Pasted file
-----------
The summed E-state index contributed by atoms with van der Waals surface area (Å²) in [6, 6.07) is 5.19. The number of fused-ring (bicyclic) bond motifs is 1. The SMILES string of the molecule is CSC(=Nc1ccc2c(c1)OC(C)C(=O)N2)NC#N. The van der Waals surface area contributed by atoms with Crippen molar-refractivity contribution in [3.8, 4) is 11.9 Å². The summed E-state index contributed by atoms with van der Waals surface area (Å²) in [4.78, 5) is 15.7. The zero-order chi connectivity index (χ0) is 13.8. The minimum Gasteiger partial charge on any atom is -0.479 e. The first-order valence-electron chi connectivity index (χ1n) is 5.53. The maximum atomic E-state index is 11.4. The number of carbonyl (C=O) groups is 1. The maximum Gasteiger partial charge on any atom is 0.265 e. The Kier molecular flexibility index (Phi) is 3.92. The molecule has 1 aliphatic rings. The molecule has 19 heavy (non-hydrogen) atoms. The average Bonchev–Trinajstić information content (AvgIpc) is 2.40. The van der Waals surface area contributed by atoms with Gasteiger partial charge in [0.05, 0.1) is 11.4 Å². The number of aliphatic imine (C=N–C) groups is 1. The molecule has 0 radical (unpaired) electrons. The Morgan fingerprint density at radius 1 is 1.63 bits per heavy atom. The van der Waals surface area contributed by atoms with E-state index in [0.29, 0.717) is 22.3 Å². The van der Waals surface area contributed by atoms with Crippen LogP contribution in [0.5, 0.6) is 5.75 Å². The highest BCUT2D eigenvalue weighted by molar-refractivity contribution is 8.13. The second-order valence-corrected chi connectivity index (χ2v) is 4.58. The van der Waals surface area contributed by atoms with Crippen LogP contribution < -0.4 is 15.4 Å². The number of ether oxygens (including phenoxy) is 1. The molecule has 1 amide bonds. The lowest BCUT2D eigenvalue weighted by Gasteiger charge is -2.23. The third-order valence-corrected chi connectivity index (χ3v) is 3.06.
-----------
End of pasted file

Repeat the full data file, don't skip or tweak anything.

The summed E-state index contributed by atoms with van der Waals surface area (Å²) in [6, 6.07) is 5.19. The number of fused-ring (bicyclic) bond motifs is 1. The SMILES string of the molecule is CSC(=Nc1ccc2c(c1)OC(C)C(=O)N2)NC#N. The van der Waals surface area contributed by atoms with Crippen molar-refractivity contribution in [3.8, 4) is 11.9 Å². The summed E-state index contributed by atoms with van der Waals surface area (Å²) in [4.78, 5) is 15.7. The zero-order chi connectivity index (χ0) is 13.8. The minimum Gasteiger partial charge on any atom is -0.479 e. The first-order valence-electron chi connectivity index (χ1n) is 5.53. The maximum atomic E-state index is 11.4. The number of carbonyl (C=O) groups is 1. The maximum Gasteiger partial charge on any atom is 0.265 e. The Kier molecular flexibility index (Phi) is 3.92. The molecule has 1 aliphatic rings. The molecule has 19 heavy (non-hydrogen) atoms. The average Bonchev–Trinajstić information content (AvgIpc) is 2.40. The van der Waals surface area contributed by atoms with Gasteiger partial charge in [0.05, 0.1) is 11.4 Å². The number of aliphatic imine (C=N–C) groups is 1. The molecule has 0 radical (unpaired) electrons. The Morgan fingerprint density at radius 1 is 1.63 bits per heavy atom. The van der Waals surface area contributed by atoms with E-state index in [0.29, 0.717) is 22.3 Å². The van der Waals surface area contributed by atoms with Crippen LogP contribution in [0.5, 0.6) is 5.75 Å². The highest BCUT2D eigenvalue weighted by molar-refractivity contribution is 8.13. The second-order valence-corrected chi connectivity index (χ2v) is 4.58. The van der Waals surface area contributed by atoms with Crippen LogP contribution < -0.4 is 15.4 Å². The number of ether oxygens (including phenoxy) is 1. The molecule has 1 amide bonds. The lowest BCUT2D eigenvalue weighted by Gasteiger charge is -2.23. The third-order valence-corrected chi connectivity index (χ3v) is 3.06.